A new study focuses on the mental health of teenagers — particularly those who have a family member deployed in the military. The research found that teenagers who had a family member in the military were more likely to experience depression, hopelessness and suicidal thoughts than their peers whose family members weren’t in the military.
“One of the goals of our research was to highlight kids’ experiences, which have been unintentionally ignored in the past,” Julie Cederbaum, assistant professor of social work at the University of Southern California in Los Angeles, told Reuters. The authors note that overall, mental health is already a major public health concern; adolescents who are related to military personnel, in particular, have an increased risk for mental health issues.
“There is the stress of being concerned and worried about the parent or sibling who has been deployed,” Cederbaum told Reuters. “While contact has improved drastically, you don’t always know how well they are doing.” The study involved an extra questionnaire that was added to a statewide survey that is typically administered every two years in California public schools. Some 14,300 students were surveyed, and under 14 percent of them had a family member in the military. In general, 28.5 percent of U.S. teenagers report feeling sad or hopeless, while 33.7 percent of adolescents with a parent in the military — and 35.3 percent with a sibling in the military — report feelings of sadness or hopelessness.
Children whose family member is abroad in the military may also be likely to experience isolation; according to the Pew Research Center, less than one percent of the U.S. population is on active duty at any point in time. Without many peers who share the same experience, these children may feel isolated and lonely, the researchers claim. “Part of the experience of depression can be isolation,” Cederbaum told Reuters. “Kids need to be able to connect with one another and know that others feel the way they do.”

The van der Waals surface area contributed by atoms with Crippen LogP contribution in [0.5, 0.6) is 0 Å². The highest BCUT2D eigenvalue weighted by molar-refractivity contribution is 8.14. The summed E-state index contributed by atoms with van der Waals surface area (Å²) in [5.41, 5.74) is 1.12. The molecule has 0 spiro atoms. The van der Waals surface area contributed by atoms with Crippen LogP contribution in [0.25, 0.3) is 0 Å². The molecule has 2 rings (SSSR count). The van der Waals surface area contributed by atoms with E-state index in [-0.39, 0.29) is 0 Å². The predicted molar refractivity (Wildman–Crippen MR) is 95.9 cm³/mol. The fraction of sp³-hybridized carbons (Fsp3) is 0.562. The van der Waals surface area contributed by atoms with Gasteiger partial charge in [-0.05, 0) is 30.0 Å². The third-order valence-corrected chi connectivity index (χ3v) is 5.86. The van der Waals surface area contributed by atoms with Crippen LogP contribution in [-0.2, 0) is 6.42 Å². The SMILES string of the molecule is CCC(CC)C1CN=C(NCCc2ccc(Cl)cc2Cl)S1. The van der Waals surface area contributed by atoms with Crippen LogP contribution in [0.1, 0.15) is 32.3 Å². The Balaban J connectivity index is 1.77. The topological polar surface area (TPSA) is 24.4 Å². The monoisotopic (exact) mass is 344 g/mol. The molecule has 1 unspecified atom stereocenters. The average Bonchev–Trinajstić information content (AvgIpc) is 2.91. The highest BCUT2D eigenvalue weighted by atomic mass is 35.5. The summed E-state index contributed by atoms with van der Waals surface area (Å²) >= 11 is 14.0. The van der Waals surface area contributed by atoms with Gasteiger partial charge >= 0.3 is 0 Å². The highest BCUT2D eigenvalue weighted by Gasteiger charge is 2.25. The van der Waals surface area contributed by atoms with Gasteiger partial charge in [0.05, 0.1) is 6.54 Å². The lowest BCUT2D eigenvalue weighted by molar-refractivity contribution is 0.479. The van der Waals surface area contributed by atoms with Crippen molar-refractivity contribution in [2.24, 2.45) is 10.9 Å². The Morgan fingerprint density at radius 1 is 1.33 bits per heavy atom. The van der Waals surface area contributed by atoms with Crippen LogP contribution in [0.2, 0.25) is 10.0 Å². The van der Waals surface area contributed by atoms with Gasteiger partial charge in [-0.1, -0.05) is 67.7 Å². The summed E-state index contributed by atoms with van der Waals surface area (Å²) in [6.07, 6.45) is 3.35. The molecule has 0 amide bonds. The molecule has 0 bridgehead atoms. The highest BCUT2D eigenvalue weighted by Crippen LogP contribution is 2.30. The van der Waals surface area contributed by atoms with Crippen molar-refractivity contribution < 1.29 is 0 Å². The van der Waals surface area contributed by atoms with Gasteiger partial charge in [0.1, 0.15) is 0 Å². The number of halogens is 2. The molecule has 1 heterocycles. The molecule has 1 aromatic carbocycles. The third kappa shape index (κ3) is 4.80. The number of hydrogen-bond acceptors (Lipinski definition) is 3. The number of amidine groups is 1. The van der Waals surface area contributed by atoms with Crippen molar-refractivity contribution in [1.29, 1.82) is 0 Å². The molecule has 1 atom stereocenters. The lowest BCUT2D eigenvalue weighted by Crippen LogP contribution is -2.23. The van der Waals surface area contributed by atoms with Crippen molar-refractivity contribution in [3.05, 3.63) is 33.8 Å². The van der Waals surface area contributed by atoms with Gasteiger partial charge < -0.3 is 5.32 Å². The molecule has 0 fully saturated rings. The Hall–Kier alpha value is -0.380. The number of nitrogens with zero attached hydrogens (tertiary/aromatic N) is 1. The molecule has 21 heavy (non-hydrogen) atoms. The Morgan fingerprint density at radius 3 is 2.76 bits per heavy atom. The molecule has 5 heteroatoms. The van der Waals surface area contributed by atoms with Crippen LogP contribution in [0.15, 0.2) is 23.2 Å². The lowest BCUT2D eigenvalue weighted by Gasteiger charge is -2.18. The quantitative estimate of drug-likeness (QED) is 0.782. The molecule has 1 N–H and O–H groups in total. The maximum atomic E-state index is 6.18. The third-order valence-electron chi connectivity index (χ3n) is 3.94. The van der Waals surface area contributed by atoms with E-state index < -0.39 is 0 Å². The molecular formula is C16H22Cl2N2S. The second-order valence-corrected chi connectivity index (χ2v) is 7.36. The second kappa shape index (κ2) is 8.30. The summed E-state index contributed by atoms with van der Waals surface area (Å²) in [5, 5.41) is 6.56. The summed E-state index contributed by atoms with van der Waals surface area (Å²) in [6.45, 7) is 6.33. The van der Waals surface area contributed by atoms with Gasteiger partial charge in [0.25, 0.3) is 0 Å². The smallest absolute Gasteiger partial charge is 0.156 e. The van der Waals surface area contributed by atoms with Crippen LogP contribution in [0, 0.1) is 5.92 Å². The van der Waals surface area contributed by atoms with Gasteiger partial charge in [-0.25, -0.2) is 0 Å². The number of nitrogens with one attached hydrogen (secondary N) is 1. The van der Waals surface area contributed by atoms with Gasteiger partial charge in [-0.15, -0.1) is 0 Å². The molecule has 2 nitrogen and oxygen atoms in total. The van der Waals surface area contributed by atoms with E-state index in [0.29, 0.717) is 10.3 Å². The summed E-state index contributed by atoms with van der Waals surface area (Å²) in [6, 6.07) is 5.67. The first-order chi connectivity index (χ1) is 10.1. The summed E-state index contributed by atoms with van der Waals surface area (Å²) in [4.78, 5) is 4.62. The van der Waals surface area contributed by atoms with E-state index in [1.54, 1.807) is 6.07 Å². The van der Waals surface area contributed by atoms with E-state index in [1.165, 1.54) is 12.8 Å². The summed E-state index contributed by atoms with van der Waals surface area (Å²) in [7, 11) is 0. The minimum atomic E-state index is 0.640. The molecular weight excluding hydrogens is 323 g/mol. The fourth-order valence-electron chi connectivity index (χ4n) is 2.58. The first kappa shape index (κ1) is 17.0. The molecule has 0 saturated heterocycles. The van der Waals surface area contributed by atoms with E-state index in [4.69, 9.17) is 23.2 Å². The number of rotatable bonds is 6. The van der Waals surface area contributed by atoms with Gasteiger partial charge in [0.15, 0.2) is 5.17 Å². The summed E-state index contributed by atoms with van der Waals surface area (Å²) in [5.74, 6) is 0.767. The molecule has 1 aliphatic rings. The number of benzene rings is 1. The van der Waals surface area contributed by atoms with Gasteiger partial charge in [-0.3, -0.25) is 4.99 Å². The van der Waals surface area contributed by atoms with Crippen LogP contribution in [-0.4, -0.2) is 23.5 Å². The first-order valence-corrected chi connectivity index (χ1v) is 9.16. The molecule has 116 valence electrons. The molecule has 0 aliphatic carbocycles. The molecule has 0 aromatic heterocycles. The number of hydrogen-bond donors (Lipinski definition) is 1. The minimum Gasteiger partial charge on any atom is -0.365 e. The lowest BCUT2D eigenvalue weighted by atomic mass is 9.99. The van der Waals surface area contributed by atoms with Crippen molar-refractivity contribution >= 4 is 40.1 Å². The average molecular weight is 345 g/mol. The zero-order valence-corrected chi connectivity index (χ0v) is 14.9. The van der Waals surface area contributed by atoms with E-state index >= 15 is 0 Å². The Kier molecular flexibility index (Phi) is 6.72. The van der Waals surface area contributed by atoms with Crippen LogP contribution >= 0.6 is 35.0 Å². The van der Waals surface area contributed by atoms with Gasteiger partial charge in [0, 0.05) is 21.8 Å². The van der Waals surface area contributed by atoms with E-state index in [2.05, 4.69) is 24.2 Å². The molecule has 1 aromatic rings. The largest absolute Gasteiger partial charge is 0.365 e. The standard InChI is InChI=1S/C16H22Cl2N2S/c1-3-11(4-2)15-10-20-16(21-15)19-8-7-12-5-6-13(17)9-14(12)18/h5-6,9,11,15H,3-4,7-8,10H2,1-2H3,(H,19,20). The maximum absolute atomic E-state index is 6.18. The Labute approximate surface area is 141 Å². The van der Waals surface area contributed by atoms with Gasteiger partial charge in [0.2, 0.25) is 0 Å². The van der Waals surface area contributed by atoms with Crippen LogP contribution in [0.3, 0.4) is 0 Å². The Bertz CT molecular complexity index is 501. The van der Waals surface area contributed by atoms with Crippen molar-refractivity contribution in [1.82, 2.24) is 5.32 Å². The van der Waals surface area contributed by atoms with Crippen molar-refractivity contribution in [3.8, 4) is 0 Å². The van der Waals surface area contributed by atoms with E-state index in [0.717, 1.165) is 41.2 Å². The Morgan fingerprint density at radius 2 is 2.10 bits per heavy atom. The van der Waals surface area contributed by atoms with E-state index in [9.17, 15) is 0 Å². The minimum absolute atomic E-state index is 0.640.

Commander Dr. Gregory Gorman, a Navy pediatrician at the Walter Reed National Military Medical Center, told Reuters that the study “collected data a little further away from the height of the wars. It shows us that these are persistent symptoms.” Dr. Gorman was not involved in the study. Pediatricians and primary care doctors should be aware of this particular population, Gorman noted. Likewise, the authors of the study mentioned that there are plenty of things school districts can do to become more aware of the issue and provide support for this teenage population. “Although deployment-related mental health stressors are less likely during peace, during times of war there is a need for increased screening in primary care and school settings,” the authors of the study write in their conclusion.
Source: Cederbaum J, Gilreath T, Benbenishty R, et al. Well-Being and Suicidal Ideation of Secondary School Students From Military Families. Journal of Adolescent Health. 2013.